CMOS (short for complementary metal-oxide-semiconductor) is usually used to explain the small amount of memory on a system motherboard that stores the BIOS settings. Some of these BIOS settings involve the system time and date as well as hardware settings.
A CMOS sensor is different—digital cameras use it to convert images into digital data.
Other Names for CMOS
CMOS (pronounced see-moss) is sometimes pointed to as Real-Time Clock (RTC), CMOS RAM, Non-Volatile RAM (NVRAM), Non-Volatile BIOS memory, or complementary-symmetry metal-oxide-semiconductor (COS-MOS).
CMOS is also an abbreviation for other terms unrelated to what’s discussed on this page, like cellular management operation system and comparison mean opinion score.
Most talk of CMOS involves clearing CMOS, which means resetting the BIOS settings to their default levels. This is a straightforward task that’s a significant troubleshooting step for many types of computer problems.
For instance, maybe your system is freezing up during the POST, in which case clearing the CMOS to reset the BIOS settings to factory default levels might be the easiest solution.
Or maybe you need to clear CMOS to reset misconfigured BIOS settings to fix specific hardware-related error messages, such as Code 29 errors. Other CMOS issues revolve around low battery voltage, CMOS checksum, battery failure, and read error.
How BIOS and CMOS Work Together
The BIOS is a computer chip on the motherboard like CMOS, without that its purpose is to interact between the processor and other hardware components like the hard drive, USB ports, sound card, video card, and more. A system without a BIOS wouldn’t understand how these pieces of the computer work together.
The BIOS firmware is also what makes the Power On Self-Test to test those pieces of hardware and what ultimately runs the boot loader to launch the operating system.
What Is the BIOS?
CMOS is also a computer chip on the motherboard, or more specifically, a RAM chip, which means it would usually lose the settings it’s storing when the computer is shut down (just like how RAM contents aren’t maintained each time you restart your computer). However, the CMOS battery is utilized to provide constant power to the chip.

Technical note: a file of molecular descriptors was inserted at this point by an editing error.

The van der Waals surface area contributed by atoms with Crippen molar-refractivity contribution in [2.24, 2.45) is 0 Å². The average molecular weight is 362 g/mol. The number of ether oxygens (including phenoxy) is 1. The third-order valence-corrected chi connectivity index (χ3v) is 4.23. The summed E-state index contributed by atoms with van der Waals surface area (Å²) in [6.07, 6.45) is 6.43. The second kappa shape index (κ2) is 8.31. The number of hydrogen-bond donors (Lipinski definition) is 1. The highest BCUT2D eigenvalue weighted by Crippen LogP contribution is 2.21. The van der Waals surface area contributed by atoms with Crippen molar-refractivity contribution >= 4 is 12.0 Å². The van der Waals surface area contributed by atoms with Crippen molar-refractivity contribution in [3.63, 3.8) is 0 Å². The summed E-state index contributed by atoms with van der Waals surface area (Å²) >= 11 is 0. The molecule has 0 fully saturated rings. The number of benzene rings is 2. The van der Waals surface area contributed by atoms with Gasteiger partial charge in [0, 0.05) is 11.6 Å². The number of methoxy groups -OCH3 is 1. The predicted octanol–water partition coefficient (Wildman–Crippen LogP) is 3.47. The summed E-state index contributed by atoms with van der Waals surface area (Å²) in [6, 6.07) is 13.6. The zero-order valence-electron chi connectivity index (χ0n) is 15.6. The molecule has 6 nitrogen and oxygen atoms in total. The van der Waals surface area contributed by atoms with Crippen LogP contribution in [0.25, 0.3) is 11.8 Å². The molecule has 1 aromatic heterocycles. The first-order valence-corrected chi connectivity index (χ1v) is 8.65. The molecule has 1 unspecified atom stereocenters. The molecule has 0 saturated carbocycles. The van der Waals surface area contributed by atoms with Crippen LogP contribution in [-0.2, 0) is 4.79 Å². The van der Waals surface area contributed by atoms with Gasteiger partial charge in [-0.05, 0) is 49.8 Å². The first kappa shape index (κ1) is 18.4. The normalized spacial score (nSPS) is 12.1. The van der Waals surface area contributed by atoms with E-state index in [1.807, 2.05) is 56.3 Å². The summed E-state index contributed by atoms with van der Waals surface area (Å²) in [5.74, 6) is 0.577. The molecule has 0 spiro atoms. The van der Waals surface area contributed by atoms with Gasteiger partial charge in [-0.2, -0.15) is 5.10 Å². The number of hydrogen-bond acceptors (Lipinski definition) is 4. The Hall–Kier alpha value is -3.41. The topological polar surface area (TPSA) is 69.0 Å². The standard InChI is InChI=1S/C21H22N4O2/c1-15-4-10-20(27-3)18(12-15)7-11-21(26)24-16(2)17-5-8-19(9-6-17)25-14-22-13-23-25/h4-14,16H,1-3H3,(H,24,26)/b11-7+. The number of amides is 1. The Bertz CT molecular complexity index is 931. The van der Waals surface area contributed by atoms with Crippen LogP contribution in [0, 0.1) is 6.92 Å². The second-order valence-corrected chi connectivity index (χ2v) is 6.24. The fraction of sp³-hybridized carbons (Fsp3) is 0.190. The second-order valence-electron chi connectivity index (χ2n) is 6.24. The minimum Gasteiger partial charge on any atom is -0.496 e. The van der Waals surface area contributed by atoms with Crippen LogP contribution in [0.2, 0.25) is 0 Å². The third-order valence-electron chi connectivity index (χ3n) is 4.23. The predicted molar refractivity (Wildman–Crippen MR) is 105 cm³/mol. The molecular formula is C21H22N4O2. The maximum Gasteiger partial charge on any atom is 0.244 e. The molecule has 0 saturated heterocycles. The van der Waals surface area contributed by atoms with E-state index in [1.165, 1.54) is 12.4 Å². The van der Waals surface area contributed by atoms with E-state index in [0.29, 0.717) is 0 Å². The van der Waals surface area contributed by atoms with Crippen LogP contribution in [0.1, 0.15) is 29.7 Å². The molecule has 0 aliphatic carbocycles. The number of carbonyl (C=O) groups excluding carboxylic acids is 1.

When the computer first boots up, BIOS pulls details from the CMOS chip to understand the hardware settings, time, and anything else stored in it. The chip typically saves as little as 256 bytes of information.
What Is a CMOS Battery?
The CMOS is normally powered by a coin-sized CR2032 cell battery, referred to as the CMOS battery.
Most CMOS batteries will last the lifetime of a motherboard, up to 10 years in most cases, but will sometimes require to be replaced depending on how the device is being used.
Wrong or slow system date and time, and loss of BIOS settings, are significant signs of a dead or dying CMOS battery. Replacing them is as simple as swapping out the dead one for a new one.
More about CMOS & CMOS Batteries
While most motherboards have a spot for a CMOS battery, some smaller systems, like many tablets and laptops, have a short external compartment for the CMOS battery that connects to the motherboard via two small wires.
Some devices that use CMOS involve microprocessors, microcontrollers, and static RAM (SRAM).
It’s important to understand that CMOS and BIOS are not interchangeable words for the same thing. While they work together for a particular function within the computer, they are two entirely different components.
When the computer is first starting up, there’s an option to boot into BIOS or CMOS. Opening the CMOS setup is how you can change the settings it’s storing, like the date and time and how the various computer components are first started up. You can also utilize a CMOS setup to disable/enable some hardware devices.
CMOS chips are good for battery-powered devices like laptops because they use less power than other types of chips. Although they utilize both negative polarity circuits and positive polarity circuits (NMOS and PMOS), only one circuit type is powered on at a time.
The Mac equivalent to CMOS is PRAM, which is for Parameter RAM. You can also reset your Mac’s PRAM.
The most important characteristics of CMOS are low static power utilization, tremendous noise immunity. When the single transistor from the pair of MOSFET transistors is switched OFF, the series combination uses significant power throughout switching among the two stated like ON & OFF.
As a result, these devices do not generate waste heat compared with other types of logic circuits such as TTL or NMOS logic, which usually use some standing current even if they don’t change their state.
These CMOS characteristics will enable for integrating logic functions with high density on an integrated circuit. Because of this, CMOS has become the most frequently utilized technology to be executed within VLSI chips.
The phrase MOS refers to the MOSFET’s physical structure, which includes an electrode with a metal gate located on the top of an oxide insulator of semiconductor material.
A material like Aluminum is utilized only once; however, the material is now polysilicon. The designing of other metal gates can be done using a comeback through the arrival of high-κ dielectric materials within the CMOS process.